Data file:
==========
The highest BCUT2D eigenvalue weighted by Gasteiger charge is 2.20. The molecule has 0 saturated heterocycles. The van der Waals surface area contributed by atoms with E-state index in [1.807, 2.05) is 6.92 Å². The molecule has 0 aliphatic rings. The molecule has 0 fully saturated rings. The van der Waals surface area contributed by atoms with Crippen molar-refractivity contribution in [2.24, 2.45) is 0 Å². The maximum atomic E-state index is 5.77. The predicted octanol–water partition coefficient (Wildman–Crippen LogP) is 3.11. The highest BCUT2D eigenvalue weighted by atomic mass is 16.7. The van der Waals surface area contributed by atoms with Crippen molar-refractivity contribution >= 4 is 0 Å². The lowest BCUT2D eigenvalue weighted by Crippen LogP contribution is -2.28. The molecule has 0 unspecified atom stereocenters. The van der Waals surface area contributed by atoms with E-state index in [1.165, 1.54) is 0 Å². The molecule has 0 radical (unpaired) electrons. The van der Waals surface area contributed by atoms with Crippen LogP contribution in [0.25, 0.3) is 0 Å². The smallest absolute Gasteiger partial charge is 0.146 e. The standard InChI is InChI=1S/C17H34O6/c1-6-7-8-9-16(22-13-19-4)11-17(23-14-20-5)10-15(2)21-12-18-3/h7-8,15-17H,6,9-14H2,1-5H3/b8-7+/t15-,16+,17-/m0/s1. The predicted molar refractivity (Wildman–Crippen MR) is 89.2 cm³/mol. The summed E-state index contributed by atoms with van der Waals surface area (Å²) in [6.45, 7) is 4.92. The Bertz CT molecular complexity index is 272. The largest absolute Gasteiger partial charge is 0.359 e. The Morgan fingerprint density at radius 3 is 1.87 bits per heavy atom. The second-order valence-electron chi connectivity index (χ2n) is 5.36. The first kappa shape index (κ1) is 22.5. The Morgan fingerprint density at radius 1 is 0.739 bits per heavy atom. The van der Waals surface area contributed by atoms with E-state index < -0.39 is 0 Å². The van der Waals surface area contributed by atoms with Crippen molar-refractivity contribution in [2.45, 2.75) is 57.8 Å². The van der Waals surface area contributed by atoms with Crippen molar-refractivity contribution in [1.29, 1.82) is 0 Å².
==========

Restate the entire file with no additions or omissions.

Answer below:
The highest BCUT2D eigenvalue weighted by Gasteiger charge is 2.20. The molecule has 0 saturated heterocycles. The van der Waals surface area contributed by atoms with E-state index in [1.807, 2.05) is 6.92 Å². The molecule has 0 aliphatic rings. The molecule has 0 fully saturated rings. The van der Waals surface area contributed by atoms with Crippen molar-refractivity contribution in [2.24, 2.45) is 0 Å². The maximum atomic E-state index is 5.77. The predicted octanol–water partition coefficient (Wildman–Crippen LogP) is 3.11. The highest BCUT2D eigenvalue weighted by atomic mass is 16.7. The van der Waals surface area contributed by atoms with Crippen molar-refractivity contribution >= 4 is 0 Å². The lowest BCUT2D eigenvalue weighted by Crippen LogP contribution is -2.28. The molecule has 0 unspecified atom stereocenters. The van der Waals surface area contributed by atoms with E-state index in [1.165, 1.54) is 0 Å². The molecule has 0 radical (unpaired) electrons. The van der Waals surface area contributed by atoms with Crippen LogP contribution in [0.25, 0.3) is 0 Å². The smallest absolute Gasteiger partial charge is 0.146 e. The standard InChI is InChI=1S/C17H34O6/c1-6-7-8-9-16(22-13-19-4)11-17(23-14-20-5)10-15(2)21-12-18-3/h7-8,15-17H,6,9-14H2,1-5H3/b8-7+/t15-,16+,17-/m0/s1. The predicted molar refractivity (Wildman–Crippen MR) is 89.2 cm³/mol. The summed E-state index contributed by atoms with van der Waals surface area (Å²) in [6.45, 7) is 4.92. The Bertz CT molecular complexity index is 272. The largest absolute Gasteiger partial charge is 0.359 e. The Morgan fingerprint density at radius 3 is 1.87 bits per heavy atom. The second-order valence-electron chi connectivity index (χ2n) is 5.36. The first kappa shape index (κ1) is 22.5. The Morgan fingerprint density at radius 1 is 0.739 bits per heavy atom. The van der Waals surface area contributed by atoms with E-state index < -0.39 is 0 Å². The van der Waals surface area contributed by atoms with Crippen molar-refractivity contribution in [2.45, 2.75) is 57.8 Å². The van der Waals surface area contributed by atoms with Crippen molar-refractivity contribution in [1.29, 1.82) is 0 Å².